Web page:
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Thursday, 2 May 2013

Egypt’s nod to Islamic finance to attract investments: stock exchange chief

DUBAI, May 1 — The passing of a new law that would legalize Islamic bonds by Egypt’s upper house a day ago could trigger an investment windfall for the highly indebted country, the chairman of Egypt’s stock exchange said here on Wednesday.
Mohammed Omran, at the ongoing two-day Africa Global Business Forum, said the underdeveloped bond market at the Nile would get a boost by the new law which increases certainty for foreign investors.
“The share of financing based on capital markets increased to 25 percent last year from 10 percent in 2005, but 75 percent of financing is still provided from loans granted by banks,” said Omran.
Islamic bonds, or sukuk, do not pay interest but distribute profits based on tangible assets like properties, land or commodities.
In 2012, the global sales volume of issued sukuk reached an annual record of 46 billion U.S. dollars.
Omran said foreign Arab investors and retail bank clients in Egypt are likewise keen to invest in line with Islamic law, or Sharia.
Hitesh Asarpota, director of structural finance at bank Emirates NBD in Dubai, agreed with Omran, and cited Turkey as an example where a convention state bond that was launched in January 2012 attracted 3 percent of Arab investors, but an Islamic sovereign bond five months later attracted more than 50 percent.
Egypt is seeking desperately foreign investments, as its financial stand worsened in the wake of the 2011 upheaval.
Egypt’s sovereign debt to gross domestic debt ratio swelled to 80 percent in 2012 from 76 percent in the previous year, according to figures compiled by Lebanese lender Bank Audi.
Talks between the Egyptian government and the International Monetary Fund on a 4.8-billion-dollar emergency loan have been held for the last two years without solid results.
While the Islamic finance industry became mainstream banking in the Gulf Arab region, Malaysia and Indonesia, banking in line with Sharia is still insignificant in Egypt as ex-President Hosni Mubarak kept Islamic finance as he saw it as fertile ground for the once oppositional Muslim Brotherhood, which today heads the government.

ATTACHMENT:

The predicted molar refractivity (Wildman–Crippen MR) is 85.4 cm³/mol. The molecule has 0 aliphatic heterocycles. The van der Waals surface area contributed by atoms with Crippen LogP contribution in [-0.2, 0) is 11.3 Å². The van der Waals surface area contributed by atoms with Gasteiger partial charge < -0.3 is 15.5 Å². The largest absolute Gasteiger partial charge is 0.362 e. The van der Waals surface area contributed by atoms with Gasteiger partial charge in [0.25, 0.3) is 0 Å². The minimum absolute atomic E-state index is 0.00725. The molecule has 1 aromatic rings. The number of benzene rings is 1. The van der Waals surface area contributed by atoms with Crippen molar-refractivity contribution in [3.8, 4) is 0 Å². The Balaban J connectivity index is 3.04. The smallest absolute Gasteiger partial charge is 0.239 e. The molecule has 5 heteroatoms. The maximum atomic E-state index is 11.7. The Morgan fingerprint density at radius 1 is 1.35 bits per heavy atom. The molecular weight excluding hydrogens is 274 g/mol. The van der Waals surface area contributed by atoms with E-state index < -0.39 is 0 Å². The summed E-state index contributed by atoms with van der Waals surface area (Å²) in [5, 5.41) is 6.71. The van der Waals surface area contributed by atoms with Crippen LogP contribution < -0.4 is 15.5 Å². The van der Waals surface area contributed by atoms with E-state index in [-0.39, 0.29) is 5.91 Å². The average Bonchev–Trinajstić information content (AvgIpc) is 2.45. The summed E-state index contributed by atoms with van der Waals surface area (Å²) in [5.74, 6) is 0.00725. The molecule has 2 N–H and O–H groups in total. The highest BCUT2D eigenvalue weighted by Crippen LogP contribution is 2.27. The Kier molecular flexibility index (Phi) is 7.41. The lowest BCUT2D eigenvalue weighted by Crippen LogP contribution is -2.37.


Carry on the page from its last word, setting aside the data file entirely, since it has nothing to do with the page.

(NZ Week, 1 April 2013)

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Main principles of Islamic finance

Islamic finance has become a force in its own right, especially in the emerging markets of Asia and the Middle East. However, this has not been without its fair share of ups and downs. The industry suffered the after-effects of the global financial crisis and has been criticised for products that look too much like their conventional cousins. 

It has, however, grown to become significant parts of the banking systems in countries such as Saudi Arabia, Malaysia and the UAE and even countries with Muslim minorities are considering measures to spur its growth in their markets. 

To move forward, the industry would do well go back to its roots. The main principles of Islamic finance are that of risk-sharing: taking on risks for possible rewards or losses and a requirement for financial transactions to be backed by assets such as properties or land. 

Going back to these principles, especially the latter, will pave the way for what we believe, are the strongest opportunities for Islamic finance: Sukuk (Islamic bonds) project finance and Islamic real estate investment trusts (Reits). Although nascent, there is so much opportunity for more of these deals because project finance bonds and Reits are a natural fit with Islamic finance, which is about building a stable future by investing in the real economy and putting one's capital to productive use for societies' benefit. 

As the global population is forecasted to reach 9.2 billion by 2050 from 7 billion currently, project finance Sukuk can help to raise more capital to build infrastructures such as roads, water supply installations, houses and schools, especially in the developing countries. Islamic Reit, which by definition, is asset-backed by a portfolio of properties, is a new asset class that fund managers and private investors can consider, post the financial crisis, when money has flown out of traditional equities. 


The population boom means more infrastructure investment will be needed in Africa, Asia and the Gulf Co-operation Council (GCC) countries. Globally, KPMG estimates $40 trillion is needed in the coming decades to provide basic levels of infrastructure. 

In the GCC, infrastructure spending is estimated to reach $120 billion over the next 10 years while Southeast Asia's infrastructure expenditure is forecasted to exceed $150 billion over the next five years.